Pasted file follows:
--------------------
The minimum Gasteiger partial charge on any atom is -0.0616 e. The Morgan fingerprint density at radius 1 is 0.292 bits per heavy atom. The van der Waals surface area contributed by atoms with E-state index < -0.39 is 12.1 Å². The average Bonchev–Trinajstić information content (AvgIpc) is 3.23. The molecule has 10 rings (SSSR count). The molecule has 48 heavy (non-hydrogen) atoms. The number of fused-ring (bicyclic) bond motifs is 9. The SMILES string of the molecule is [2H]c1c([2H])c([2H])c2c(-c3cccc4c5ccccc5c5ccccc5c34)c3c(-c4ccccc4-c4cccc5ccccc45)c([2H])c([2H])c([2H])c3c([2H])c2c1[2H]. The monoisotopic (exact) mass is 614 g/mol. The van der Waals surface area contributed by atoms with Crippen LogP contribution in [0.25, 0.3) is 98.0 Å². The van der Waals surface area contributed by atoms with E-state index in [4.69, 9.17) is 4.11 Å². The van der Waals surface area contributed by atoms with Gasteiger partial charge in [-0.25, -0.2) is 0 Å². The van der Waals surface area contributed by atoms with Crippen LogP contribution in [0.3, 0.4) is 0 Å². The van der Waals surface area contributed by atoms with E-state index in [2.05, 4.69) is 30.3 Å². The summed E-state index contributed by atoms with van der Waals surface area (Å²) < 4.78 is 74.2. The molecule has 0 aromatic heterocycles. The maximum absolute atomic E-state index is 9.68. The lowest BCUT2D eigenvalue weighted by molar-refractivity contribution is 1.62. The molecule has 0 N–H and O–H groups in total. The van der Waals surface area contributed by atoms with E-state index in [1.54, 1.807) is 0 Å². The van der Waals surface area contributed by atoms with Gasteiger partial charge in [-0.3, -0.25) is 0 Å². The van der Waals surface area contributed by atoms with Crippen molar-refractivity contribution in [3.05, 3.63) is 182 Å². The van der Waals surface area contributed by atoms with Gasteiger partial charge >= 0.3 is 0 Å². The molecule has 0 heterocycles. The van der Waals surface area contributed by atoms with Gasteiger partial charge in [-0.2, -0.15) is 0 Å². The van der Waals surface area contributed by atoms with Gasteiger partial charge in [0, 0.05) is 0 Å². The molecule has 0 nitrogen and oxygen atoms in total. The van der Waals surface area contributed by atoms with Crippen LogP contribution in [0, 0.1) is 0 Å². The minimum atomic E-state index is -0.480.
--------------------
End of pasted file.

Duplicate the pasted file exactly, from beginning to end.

The minimum Gasteiger partial charge on any atom is -0.0616 e. The Morgan fingerprint density at radius 1 is 0.292 bits per heavy atom. The van der Waals surface area contributed by atoms with E-state index < -0.39 is 12.1 Å². The average Bonchev–Trinajstić information content (AvgIpc) is 3.23. The molecule has 10 rings (SSSR count). The molecule has 48 heavy (non-hydrogen) atoms. The number of fused-ring (bicyclic) bond motifs is 9. The SMILES string of the molecule is [2H]c1c([2H])c([2H])c2c(-c3cccc4c5ccccc5c5ccccc5c34)c3c(-c4ccccc4-c4cccc5ccccc45)c([2H])c([2H])c([2H])c3c([2H])c2c1[2H]. The monoisotopic (exact) mass is 614 g/mol. The van der Waals surface area contributed by atoms with Crippen LogP contribution in [0.25, 0.3) is 98.0 Å². The van der Waals surface area contributed by atoms with E-state index in [4.69, 9.17) is 4.11 Å². The van der Waals surface area contributed by atoms with Gasteiger partial charge in [-0.25, -0.2) is 0 Å². The van der Waals surface area contributed by atoms with Crippen LogP contribution in [0.3, 0.4) is 0 Å². The van der Waals surface area contributed by atoms with E-state index in [2.05, 4.69) is 30.3 Å². The summed E-state index contributed by atoms with van der Waals surface area (Å²) < 4.78 is 74.2. The molecule has 0 aromatic heterocycles. The maximum absolute atomic E-state index is 9.68. The lowest BCUT2D eigenvalue weighted by molar-refractivity contribution is 1.62. The molecule has 0 N–H and O–H groups in total. The van der Waals surface area contributed by atoms with E-state index in [1.54, 1.807) is 0 Å². The van der Waals surface area contributed by atoms with Gasteiger partial charge in [-0.3, -0.25) is 0 Å². The van der Waals surface area contributed by atoms with Crippen molar-refractivity contribution in [3.05, 3.63) is 182 Å². The van der Waals surface area contributed by atoms with Gasteiger partial charge >= 0.3 is 0 Å². The molecule has 0 heterocycles. The van der Waals surface area contributed by atoms with Gasteiger partial charge in [-0.2, -0.15) is 0 Å². The van der Waals surface area contributed by atoms with Gasteiger partial charge in [0, 0.05) is 0 Å². The molecule has 0 nitrogen and oxygen atoms in total. The van der Waals surface area contributed by atoms with Crippen LogP contribution in [0, 0.1) is 0 Å². The minimum atomic E-state index is -0.480.